Judaism

What was the origin of Judaism?

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2014-11-19 19:38:21
2014-11-19 19:38:21

Biblical tradition says that Abraham was the first in his line to worship God. A midrash of the common era says that Abraham realised that the idols of the gods of his father had no power and so sought the real God. To some, this is the origin of Judaism.

Judaism is largely defined by the first five books of The Bible, which Moses is often credited with having written, presumably with divine guidance. Moses is also credited with leading the Israelites out of Egypt and with receiving the commandments from God. To some, this is the origin of Judaism.

Liberal scholars tell us that the Torah could not have been written by Moses, but are composed from input from several sources, usually known as J, E, D and P. The sources known as J and E seem to date back to early in the first millennium BCE. D dates from before 600 BCE and P probably lived during the Babylonian exile. We use designations such as J, E, D and P because we do not know their real name.

Other scholars tell us that the Exodus did not happen in the way it is described in the Bible, but must have been created by the biblical authors, many centuries after the supposed events. If so, Judaism as we know it evolved during the middle of the first millennium BCE and reached recognisable form during the Babylonian exile.

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2014-11-19 17:30:44
2014-11-19 17:30:44

Link: Was Judaism monotheistic

Link: Archaeology

Tradition states that Abraham (18th century BCE) founded Judaism, and Moses later received the Torah from God.

Abraham, tenth-generation descendant of Noah, of Hebrew lineage, was the son of Terah, uncle of Lot, father of Isaac, grandfather of Jacob, and forefather of the Israelites. His story is in Genesis ch.11 (end), through ch.25. Jewish tradition states that he was the first to actively spread belief in One God; and it is in his merit that Jews continue to exist (Genesis 18:19, and ch.17).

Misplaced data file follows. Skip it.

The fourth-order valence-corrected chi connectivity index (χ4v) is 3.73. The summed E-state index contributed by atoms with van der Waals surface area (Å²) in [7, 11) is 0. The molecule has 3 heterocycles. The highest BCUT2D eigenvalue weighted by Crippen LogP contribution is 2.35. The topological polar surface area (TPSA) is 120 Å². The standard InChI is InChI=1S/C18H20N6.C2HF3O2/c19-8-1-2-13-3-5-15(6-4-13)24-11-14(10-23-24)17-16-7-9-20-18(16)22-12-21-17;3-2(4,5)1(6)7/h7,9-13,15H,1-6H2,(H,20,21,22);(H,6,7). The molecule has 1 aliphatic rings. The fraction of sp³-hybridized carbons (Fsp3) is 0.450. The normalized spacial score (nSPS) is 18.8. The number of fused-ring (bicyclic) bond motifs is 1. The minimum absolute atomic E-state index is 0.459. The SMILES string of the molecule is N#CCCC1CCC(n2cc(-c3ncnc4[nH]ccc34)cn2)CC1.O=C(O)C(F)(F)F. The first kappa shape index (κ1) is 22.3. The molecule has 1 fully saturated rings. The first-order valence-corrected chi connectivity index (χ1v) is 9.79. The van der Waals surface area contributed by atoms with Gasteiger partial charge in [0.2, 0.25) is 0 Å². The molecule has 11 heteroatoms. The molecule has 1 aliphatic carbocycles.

Link: Abraham's Hebrew ancestry
Abraham came from ancestry that had been aware of God a couple of centuries earlier but had afterwards slipped into idolatry (Joshua 24:2).

By the time of Abraham, the area where he lived was full of pagan cults; they were polytheistic, worshiping multiple deities.

Link: How polytheism began

Abraham became the first to advance the idea of ethical monotheism: the worship of One God, and the appropriate ethical code of conduct.


Nimrod, the idolatrous tyrant, had brought Abraham's father (Terah) from the Semitic ancestral seat near the confluence of the Balikh and the Euphrates, and instated him in a position of power in his army in the royal Babylonian city of Ur, where Abraham was born. Nimrod persecuted any who would question his idolatrous cult.


The Kuzari (Rabbi Judah HaLevi, 1075-1141) states that Abraham was gifted with high intelligence; and, as Maimonides (1135-1204) describes, Abraham didn't blindly accept the ubiquitous idolatry. The whole populace had been duped, but the young Abraham contemplated the matter relentlessly, finally arriving at the conclusion that there is One God and that this should be taught to others as well. This is what is meant by his "calling out in the name of the Lord" (Genesis ch.12).

As a young man, he remonstrated with passersby in public, demonstrating to them the falsehood of their idols; and our tradition tells how he was threatened and endangered by Nimrod.
Subsequently, Terah relocated to Harran; and it is here that Abraham began to develop a circle of disciples (Rashi commentary, on Genesis 12:5).


Later, God told Abraham in prophecy to move to the Holy Land, which is where he raised his family.


He continued his contemplations, eventually arriving at the attitudes and forms of behavior which God later incorporated into the Torah given to Moses.


Abraham became the greatest thinker of all time. His originality, perseverance, strength of conviction, and influence, cannot be overestimated.

Abraham, with God's help, trounced the supremacy of the evil Nimrod.

He received God's promise of inheriting the Holy Land (Genesis ch.13).

He strove to raise a family (Genesis ch.15, 17, and 24) which would serve God (Genesis 18:19); and God eventually blessed his efforts, granting him numerous descendants (ibid., ch.16, 21 and 25), in keeping with His promise (Genesis ch.17).

Abraham founded the Jewish people and lived to see his work live on in the persons of Isaac and Jacob; and he taught many other disciples as well (Talmud, Yoma 28b).

He saved the population of the south of Canaan from invading foreign kings (Genesis 14); and he was feared by neighboring kings (ibid., ch.12 and 20).

Abraham gave tithes (Genesis ch.14), entered into a covenant with God (Genesis ch.15 and 17), welcomed guests into his home (Genesis ch.18) unlike the inhospitable Sodomites (Genesis ch.19), prayed for people (Genesis ch.18), rebuked others when necessary (Genesis ch.20), eulogized and buried the deceased (Genesis ch.23), and fulfilled God's will unquestioningly (Genesis ch.22).

He became renowned as a prince of God (Genesis 23:6).

The gravesite of Abraham, Isaac and Jacob and their wives (Genesis 49:29-32) is located in Hebron and has been known and attested to for many centuries.